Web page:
Alan M. Palmer
Cerebroscience Ltd, United Kingdom
Alan M Palmer has formed or co-founded seven biotech start-up companies. He is presently a board director of Cerebroscience Ltd., MS Therapeutics Ltd, One Nucleus Ltd, Cerestim Ltd, Health e-games Ltd and the British Neuroscience Association. His career has focussed on CNS disorders and their treatment and, with over 100 peer-reviewed papers to his name, his scientifi c research has had a high impact in the areas of dementia and traumatic brain injury. He is visiting Professor at University College London and the University of Reading and Life Science Entrepreneur in Residence at the University of Bristol. He was voted London Biotechnology Network Entrepreneur of the Year in 2005.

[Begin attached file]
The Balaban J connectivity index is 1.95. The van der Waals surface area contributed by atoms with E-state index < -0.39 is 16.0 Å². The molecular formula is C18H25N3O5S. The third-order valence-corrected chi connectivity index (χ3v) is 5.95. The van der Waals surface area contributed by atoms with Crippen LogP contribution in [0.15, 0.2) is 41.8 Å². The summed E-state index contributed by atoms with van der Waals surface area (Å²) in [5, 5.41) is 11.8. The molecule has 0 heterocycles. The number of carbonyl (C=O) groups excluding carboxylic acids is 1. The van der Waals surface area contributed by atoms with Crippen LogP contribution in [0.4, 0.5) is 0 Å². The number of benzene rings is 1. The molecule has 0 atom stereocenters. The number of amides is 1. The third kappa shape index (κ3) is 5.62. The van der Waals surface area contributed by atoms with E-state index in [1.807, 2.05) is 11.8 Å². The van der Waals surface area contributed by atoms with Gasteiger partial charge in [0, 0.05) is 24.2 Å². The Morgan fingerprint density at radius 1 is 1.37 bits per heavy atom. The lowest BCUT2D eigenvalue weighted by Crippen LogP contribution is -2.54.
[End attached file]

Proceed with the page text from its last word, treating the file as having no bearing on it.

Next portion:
The World’s population is increasingly ageing, as people are living longer and the babyboomer generation begins to reach age. This demographic shift will have many consequences, one of which is an increased burden of care for people with dementia, since its prevalence increases exponentially with age. More than 35 million people worldwide are now living with dementia and this number is expected to double by 2030 and more than triple by 2050. This, together with the high cost of long-term neurological care, means that dementia is an escalating international crisis. Alzheimer’s disease (AD) is the most common form of dementia. It impacts daily living through cognitive decline that usually starts with memory impairment and progresses, over a period of 8–10 years, to cause a more generalized cognitive dysfunction, behavioural dysregulation, and psychiatric symptoms. The emergence of symptoms reflects the largely predictable advance of degenerative changes in the brain. These include: (i) the formation of dystrophic neurites around a central core of amyloid (plaques); (ii) the formation of abnormal filaments (neurofibrillary tangles,NFTs) made up of a highly phosphorylated form of the microtubule- associated protein tau in the perikaryia of certain neurons (particularly pyramidal cells), along with neuropil threads in axons and nerve terminals; and (iii) the selective loss of neurons, principally pyramidal, cholinergic, noradrenergic and serotonergic neurons. Medicines that slow or stop the cascade of neurodegenerative change that characterises AD have the potential to reduce significantly the global burden of dementia. Thus, if a neuroprotective drug that delays disease onset by 5 years is introduced in 2015, it is predicted to reduce the number of those with clinical symptoms by over 40% in 2050. The discovery of such a medicine is critically dependent on understanding the biological basis of AD.